The film reaffirms that Dr. King worked in service of a mission. In the case of the Selma campaign, it was voting rights.  King did not get up in the morning to focus on TV interviews, news conferences or participate on panels.  His was a results driven movement.  Understanding the domino effects of certain actions in Selma and how those actions would win results and move the needle on voting rights is featured.

It’s jarring to consider how unthinkable it was for Blacks voting in the South 50 years ago just as it was unthinkable to imagine a Black president in the White House.  Now, even with both those realities realized, current Black leadership still hasn’t found a way to win.

The post-King era of civil rights groups is more fixated on corporate sponsorships, endless roundtables and sprawling conferences.  It also features meetings with people in power that yield no results and endless re-statements of unsolved problems. The pattern typically ends with a behind-the-scenes deal to keep modern civil rights leaders quiet.

All this comes at a time when any glance at economic data on poverty, unemployment and economic status would tell you something is seriously wrong with Black leadership. That Dr. King was operating during a much more perilous time punctuated with murder makes it even more of an indictment of today’s “leaders.”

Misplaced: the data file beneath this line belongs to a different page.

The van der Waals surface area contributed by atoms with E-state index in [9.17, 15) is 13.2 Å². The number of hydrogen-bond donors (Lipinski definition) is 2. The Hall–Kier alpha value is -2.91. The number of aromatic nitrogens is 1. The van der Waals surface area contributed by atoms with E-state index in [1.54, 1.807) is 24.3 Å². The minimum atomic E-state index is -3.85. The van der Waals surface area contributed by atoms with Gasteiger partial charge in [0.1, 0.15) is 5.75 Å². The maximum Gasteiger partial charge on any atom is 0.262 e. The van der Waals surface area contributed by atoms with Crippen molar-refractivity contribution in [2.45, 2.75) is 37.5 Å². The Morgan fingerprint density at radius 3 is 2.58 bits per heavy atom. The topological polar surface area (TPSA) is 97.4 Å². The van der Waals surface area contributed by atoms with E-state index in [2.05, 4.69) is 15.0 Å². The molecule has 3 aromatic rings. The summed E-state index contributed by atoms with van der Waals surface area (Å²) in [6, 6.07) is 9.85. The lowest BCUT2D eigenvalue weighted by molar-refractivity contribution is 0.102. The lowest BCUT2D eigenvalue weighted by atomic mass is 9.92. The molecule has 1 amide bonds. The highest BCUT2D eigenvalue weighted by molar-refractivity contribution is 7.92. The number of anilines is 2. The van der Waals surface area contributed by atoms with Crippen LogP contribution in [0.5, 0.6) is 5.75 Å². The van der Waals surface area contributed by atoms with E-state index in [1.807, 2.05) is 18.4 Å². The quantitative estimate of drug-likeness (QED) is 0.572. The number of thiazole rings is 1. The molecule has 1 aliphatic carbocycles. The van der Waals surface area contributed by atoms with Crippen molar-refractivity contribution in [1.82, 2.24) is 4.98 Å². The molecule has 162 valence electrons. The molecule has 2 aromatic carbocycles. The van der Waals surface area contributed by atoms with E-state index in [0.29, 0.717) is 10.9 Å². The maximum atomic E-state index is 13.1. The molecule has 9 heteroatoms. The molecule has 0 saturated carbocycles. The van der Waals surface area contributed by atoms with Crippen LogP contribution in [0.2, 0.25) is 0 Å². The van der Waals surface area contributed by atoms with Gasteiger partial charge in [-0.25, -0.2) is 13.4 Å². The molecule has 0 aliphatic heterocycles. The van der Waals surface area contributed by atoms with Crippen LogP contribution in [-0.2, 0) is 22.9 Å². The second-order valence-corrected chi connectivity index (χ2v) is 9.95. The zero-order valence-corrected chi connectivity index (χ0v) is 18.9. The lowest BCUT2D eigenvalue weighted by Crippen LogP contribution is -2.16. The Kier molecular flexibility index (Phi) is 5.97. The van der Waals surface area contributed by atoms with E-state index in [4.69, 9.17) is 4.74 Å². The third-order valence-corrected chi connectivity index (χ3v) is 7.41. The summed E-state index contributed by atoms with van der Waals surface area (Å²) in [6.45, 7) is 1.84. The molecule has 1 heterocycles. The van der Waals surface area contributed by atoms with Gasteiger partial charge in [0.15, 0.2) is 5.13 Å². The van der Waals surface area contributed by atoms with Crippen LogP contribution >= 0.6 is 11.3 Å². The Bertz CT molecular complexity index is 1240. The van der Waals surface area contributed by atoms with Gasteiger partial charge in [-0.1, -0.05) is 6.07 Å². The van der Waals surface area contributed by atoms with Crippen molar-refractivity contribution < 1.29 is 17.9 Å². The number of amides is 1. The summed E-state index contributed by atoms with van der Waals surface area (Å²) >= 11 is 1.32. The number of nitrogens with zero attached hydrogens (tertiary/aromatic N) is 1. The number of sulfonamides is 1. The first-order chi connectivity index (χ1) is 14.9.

In the wake of Ferguson, Mo. and the deaths of Michael Brown and Eric Garner by state actors, there is the realization that much of what King confronted and improved remains unconquered.  We still have unarmed Black men being shot dead and their killers going unpunished after telling tales that blame the dead for their demise.

At first glance,  a viewer could look at Selma as a completely different era. The failure of the state to punish those who killed Black people is featured in the murder of Jimmie Lee Jackson by a Alabama State Trooper who was never punished.  Given recent events the film prompts a scary question: What’s different now?

Maybe Dr. King appears larger because the stakes were higher.  Or, maybe it’s because in the 1960s era of law enforcement featured beatings that were routine. But the fact is that still happens.

With no smart phones, Facebook, Twitter, or laptops, you ask: What was it that the group of leaders had 50 years ago that is missing today?  King visited the White House in person fewer than six times from 1961 to 1968.  According to movement historian Taylor Branch, Dr. King informed President Kennedy and his brother, Attorney General Robert F. Kennedy, that he would attend no further social functions at the White House until they dealt with his request for an executive order ending segregation.

The thought of any current civil rights leader doing anything close to that now is unfathomable.

Selma also covers internal rivalries within the movement and tactical mistakes. The fact is any movement in the midst of failing to reach a stated goals should be actively questioning itself.  Show me a movement with no results and no infighting and I’ll show you a bunch of idiots.   Internal criticism in the wake of failure is not a “distraction” as it is defined today.